What happens when teachers perceive learners correctly?

Victor Ochieng'

Interestingly, in a certain insightful piece I read, Robert Rosenthal, a social psychologist, wondered whether some children perform poorly in school because their teachers expect them to do so. He thought deeply about ‘inter-personal expectancy’.

Ideally, Rosenthal contended that the way teachers perceive learners in general has a great impact on learning outcomes. To gel this good idea, he experimented in an actual classroom. How did he do it? He issued a test on learning ability in a certain school. Later, after the grading of the tests, teachers were casually given the monikers of 6 learners in each new class who were designated as ‘spurters’ — possessing exceptional learning abilities.

Somewhat, teachers were not aware that the picking of names happened a head of the test on a completely random basis. The difference between the few learners chosen and the other children existed only in the mortal minds of teachers. Again, the same tests taken at the end of the school years revealed that the ‘spurters’ had actually soared high like eagles. They were ahead of the other children.

Moreover, preceptors described them as happy learners. They were also more curious, more affectionate, and had better chances of attaining peerless performance. Somehow, the school worked only on one core component of learning — attitude (mindset plus beliefs).

Done on a positive note, when teachers expected more from a section of students, they reciprocated by expecting more from themselves. Ipso facto, Rosenthal later concluded: these components, blended beautifully to explain the expectations teachers had on learners. The perception of learners changed, and they thought of reaching and touching the acme of academic excellence.

Actually, this forms the provenance of Rosenthal Effect. It is associated with Robert Rosenthal. In other credible sources of knowledge, it is Pygmalion Effect. Its opposite is Golem Effect. Pygmalion Effect is a psychological phenomenon in which high expectations lead to improved performance in a given area. The effect is associated with the Greek myth of Pygmalion — the sculptor who fell so much in love with the beautiful statue he created. The admiration he had for the statue made it come to life.

Now, based on this frame of logic, you know why some schools stand out without cheating on their way to the epic peak of performance in KCSE. Most of the teachers in schools we celebrate as veritable academic giants expect a lot from learners.

Therefore, it is wrong to write-off learners because on the basis of low entry behaviour, level of the school or availability of learning resources. For through the Kaizen Principle of Continuous Improvement, they can become better, brighter and smarter.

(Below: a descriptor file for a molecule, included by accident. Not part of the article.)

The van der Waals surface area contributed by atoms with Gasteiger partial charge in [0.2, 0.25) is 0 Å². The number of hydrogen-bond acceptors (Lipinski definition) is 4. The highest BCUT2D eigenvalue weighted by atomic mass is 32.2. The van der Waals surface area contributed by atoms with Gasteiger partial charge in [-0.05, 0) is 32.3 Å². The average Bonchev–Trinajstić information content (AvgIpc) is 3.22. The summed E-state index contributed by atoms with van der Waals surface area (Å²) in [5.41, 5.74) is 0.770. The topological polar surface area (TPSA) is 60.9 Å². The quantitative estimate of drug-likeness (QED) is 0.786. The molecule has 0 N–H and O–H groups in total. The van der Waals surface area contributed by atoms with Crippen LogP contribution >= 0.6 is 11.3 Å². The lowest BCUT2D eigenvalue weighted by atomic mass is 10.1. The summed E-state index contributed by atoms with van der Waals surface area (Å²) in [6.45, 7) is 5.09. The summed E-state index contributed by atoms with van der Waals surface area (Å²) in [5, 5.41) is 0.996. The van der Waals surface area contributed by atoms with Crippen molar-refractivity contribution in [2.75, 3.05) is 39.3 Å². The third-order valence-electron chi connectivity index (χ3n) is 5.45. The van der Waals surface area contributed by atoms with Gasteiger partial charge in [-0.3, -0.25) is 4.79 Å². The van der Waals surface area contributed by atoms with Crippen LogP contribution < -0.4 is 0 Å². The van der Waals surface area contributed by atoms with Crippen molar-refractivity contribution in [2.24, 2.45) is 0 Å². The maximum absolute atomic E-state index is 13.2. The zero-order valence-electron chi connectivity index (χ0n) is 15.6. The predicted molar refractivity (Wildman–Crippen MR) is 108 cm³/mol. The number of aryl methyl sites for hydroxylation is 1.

Again, in schools where students evince excellence, teachers know how to communicate every bit of it. In the whole scheme of things when we encourage learners, appreciate and affirm them firmly, they crane their necks. They walk heads held high. Their self-esteem soars. They stop to cry, but, try.

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Conversely, we also pointed out that the opposite of Rosenthal or Pygmalion Effect is Golem Effect. The latter effect describes the process where superiors — such as Principals and teachers anticipate low performance from their subordinates. This, of course, entices poor performance. In Hasidic Mythology, the Golem was a creature built from clay, and made of mud. It was to serve its master. Of course, this was a serious joke.

Then, there is another self-fulfilling prophesy called Galatea Effect, where raising an individual’s self-efficacy results in an increase in performance. Galatea Effect only occurs when there is an actual increase in self-efficacy, as well as an increase in performance.

Self-efficacy is one of the core-competencies in the Competency-Based Curriculum (CBC). Basic Education Curriculum Framework (BECF, 2019) defines self-efficacy as people’s belief about their capabilities to perform tasks or assignments that can transform their lives.

Ostensibly, self-efficacy influences several domains of learning such as cognitive, creative, imaginative, emotive, affective and normative.

By Victor Ochieng’

The writer rolls out academic talks and training programmes. vochieng.90@gmail.com.

070442023

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